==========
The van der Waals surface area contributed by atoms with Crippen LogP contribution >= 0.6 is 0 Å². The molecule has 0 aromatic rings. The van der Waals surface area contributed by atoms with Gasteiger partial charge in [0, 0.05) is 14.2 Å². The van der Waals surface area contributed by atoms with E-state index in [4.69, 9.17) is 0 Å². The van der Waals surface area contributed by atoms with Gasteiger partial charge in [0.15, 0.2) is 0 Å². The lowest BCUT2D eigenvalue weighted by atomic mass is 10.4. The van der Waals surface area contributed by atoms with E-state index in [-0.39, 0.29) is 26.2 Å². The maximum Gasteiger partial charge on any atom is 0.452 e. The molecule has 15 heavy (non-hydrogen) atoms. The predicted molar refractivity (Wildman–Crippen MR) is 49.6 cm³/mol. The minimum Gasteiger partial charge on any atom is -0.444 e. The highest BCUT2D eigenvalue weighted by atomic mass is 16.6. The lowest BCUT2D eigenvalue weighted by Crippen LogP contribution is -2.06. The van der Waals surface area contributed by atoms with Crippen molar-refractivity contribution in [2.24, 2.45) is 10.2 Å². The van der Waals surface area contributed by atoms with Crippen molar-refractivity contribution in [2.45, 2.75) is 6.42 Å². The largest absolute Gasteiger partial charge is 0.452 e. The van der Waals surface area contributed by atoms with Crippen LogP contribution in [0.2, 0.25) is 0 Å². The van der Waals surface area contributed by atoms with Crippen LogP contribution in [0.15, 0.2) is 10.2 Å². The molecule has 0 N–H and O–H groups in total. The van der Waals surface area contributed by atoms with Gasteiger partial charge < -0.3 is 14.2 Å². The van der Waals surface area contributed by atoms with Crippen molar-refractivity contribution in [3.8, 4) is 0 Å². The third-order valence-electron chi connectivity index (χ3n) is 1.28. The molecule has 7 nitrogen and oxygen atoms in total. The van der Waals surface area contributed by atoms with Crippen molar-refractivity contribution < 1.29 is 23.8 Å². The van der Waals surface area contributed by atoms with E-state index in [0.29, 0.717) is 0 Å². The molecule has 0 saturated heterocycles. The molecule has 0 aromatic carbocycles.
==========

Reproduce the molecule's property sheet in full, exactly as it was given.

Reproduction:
The van der Waals surface area contributed by atoms with Crippen LogP contribution >= 0.6 is 0 Å². The molecule has 0 aromatic rings. The van der Waals surface area contributed by atoms with Gasteiger partial charge in [0, 0.05) is 14.2 Å². The van der Waals surface area contributed by atoms with E-state index in [4.69, 9.17) is 0 Å². The van der Waals surface area contributed by atoms with Gasteiger partial charge in [0.15, 0.2) is 0 Å². The lowest BCUT2D eigenvalue weighted by atomic mass is 10.4. The van der Waals surface area contributed by atoms with E-state index in [-0.39, 0.29) is 26.2 Å². The maximum Gasteiger partial charge on any atom is 0.452 e. The molecule has 15 heavy (non-hydrogen) atoms. The predicted molar refractivity (Wildman–Crippen MR) is 49.6 cm³/mol. The minimum Gasteiger partial charge on any atom is -0.444 e. The highest BCUT2D eigenvalue weighted by atomic mass is 16.6. The lowest BCUT2D eigenvalue weighted by Crippen LogP contribution is -2.06. The van der Waals surface area contributed by atoms with Crippen molar-refractivity contribution in [2.24, 2.45) is 10.2 Å². The van der Waals surface area contributed by atoms with Crippen molar-refractivity contribution in [2.45, 2.75) is 6.42 Å². The largest absolute Gasteiger partial charge is 0.452 e. The van der Waals surface area contributed by atoms with Crippen LogP contribution in [0.2, 0.25) is 0 Å². The van der Waals surface area contributed by atoms with Crippen LogP contribution in [0.15, 0.2) is 10.2 Å². The molecule has 0 N–H and O–H groups in total. The van der Waals surface area contributed by atoms with Gasteiger partial charge < -0.3 is 14.2 Å². The van der Waals surface area contributed by atoms with Crippen molar-refractivity contribution in [3.8, 4) is 0 Å². The third-order valence-electron chi connectivity index (χ3n) is 1.28. The molecule has 7 nitrogen and oxygen atoms in total. The van der Waals surface area contributed by atoms with Crippen molar-refractivity contribution < 1.29 is 23.8 Å². The van der Waals surface area contributed by atoms with E-state index in [0.29, 0.717) is 0 Å². The molecule has 0 saturated heterocycles. The molecule has 0 aromatic carbocycles.